U.S. Policymakers Express Optimism

In the light of a deepening ideological rift between the Soviet Union and China, U.S. officials express their belief that Russian leader Nikita Khrushchev will seek closer relations with the United States. Unfortunately, the optimism was somewhat misplaced. Although China and the Soviet Union announced a serious split in mid-July 1963, Khrushchev’s days in office were numbered.

Officials in the U.S. government watched with tremendous interest the developing rift between the Soviet Union and China in the early 1960s. The ideological split centered around the Chinese perception that the Russians were becoming too “soft” in their revolutionary zeal and too accommodating to Western capitalist powers. In mid-1963, Chinese and Soviet representatives met in Moscow to try to mend the damage. U.S. diplomats were convinced that the rift was irreversible. As a consequence, they believed Khrushchev would become much more receptive to better relations with the United States in order to isolate further the communist Chinese. Thus, on July 6, 1963, the New York Times carried several related stories, based on statements from “responsible” figures in the administration of President John F. Kennedy, about the hopes for a meaningful “peaceful coexistence” between the Soviet Union and United States. Khrushchev himself had coined the term “peaceful coexistence” in the late 1950s, indicating that the hope for better U.S.-Soviet relations was not entirely one-sided. Kennedy obviously hoped to build on these feelings to prepare the way for the success of arms control talks with the Soviets scheduled for later in the month. This hope was realized when the Soviet Union and United States signed a treaty banning the aboveground testing of nuclear weapons in August 1963.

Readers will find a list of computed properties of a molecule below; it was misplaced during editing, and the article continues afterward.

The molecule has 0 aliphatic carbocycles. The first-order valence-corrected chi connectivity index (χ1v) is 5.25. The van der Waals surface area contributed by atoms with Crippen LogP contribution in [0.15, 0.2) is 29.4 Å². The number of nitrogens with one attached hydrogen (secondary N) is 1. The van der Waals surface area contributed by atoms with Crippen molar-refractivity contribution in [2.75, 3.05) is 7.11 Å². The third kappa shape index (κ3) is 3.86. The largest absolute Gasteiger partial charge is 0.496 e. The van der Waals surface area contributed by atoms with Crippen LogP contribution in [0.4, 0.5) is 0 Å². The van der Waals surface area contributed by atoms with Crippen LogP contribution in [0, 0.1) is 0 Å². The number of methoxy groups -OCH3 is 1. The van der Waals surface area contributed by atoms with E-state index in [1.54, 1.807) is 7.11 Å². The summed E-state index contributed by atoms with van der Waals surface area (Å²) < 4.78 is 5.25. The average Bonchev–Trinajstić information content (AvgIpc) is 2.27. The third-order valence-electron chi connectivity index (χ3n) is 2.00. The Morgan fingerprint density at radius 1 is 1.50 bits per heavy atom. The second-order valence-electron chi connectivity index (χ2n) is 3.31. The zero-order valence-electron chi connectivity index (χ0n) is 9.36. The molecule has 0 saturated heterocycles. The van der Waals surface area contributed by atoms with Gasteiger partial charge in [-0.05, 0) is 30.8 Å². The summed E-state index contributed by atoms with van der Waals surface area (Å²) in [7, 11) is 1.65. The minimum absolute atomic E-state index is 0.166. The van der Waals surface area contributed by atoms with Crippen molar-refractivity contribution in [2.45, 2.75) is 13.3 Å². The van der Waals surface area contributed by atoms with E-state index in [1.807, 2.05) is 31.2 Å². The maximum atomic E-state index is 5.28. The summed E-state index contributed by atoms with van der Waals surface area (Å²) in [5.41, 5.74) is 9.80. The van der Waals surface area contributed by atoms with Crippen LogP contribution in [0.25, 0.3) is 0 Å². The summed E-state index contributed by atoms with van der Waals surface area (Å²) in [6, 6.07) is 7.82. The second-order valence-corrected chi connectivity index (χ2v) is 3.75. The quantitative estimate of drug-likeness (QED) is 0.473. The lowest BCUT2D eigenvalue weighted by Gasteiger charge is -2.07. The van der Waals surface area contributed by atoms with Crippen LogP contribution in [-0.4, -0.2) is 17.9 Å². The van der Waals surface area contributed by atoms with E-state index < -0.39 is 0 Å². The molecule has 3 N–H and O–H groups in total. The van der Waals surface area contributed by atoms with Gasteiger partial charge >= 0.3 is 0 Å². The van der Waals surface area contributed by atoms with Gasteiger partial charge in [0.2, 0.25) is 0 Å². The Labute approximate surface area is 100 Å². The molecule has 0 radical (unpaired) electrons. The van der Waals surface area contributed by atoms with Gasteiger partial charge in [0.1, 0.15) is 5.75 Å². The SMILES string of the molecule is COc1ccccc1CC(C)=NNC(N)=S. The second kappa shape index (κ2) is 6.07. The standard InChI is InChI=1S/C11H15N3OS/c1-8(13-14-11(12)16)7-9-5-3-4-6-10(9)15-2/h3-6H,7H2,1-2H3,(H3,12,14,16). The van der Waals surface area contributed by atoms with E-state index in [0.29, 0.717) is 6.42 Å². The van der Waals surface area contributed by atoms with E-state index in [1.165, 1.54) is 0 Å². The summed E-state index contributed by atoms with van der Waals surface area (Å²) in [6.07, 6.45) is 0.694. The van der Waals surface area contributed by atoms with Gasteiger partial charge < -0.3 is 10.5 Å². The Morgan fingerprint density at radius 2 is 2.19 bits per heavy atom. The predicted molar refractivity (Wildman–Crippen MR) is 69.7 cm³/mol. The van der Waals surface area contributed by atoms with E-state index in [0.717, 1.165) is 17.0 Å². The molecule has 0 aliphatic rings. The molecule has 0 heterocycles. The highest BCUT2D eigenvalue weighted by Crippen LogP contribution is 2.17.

Just a few days after the newspaper stories concerning improved U.S.-Soviet relations, the Russians and Chinese officially announced their ideological split. Any benefits the United States hoped would accrue from this development in terms of a closer working relationship with Khrushchev, however, were swept away in 1964 when the Russian leader was removed from power by more hard-line elements of the Soviet government. Almost overnight, talk of “peaceful coexistence” disappeared and the Cold War divisions once again hardened.

Posted in Cold War.

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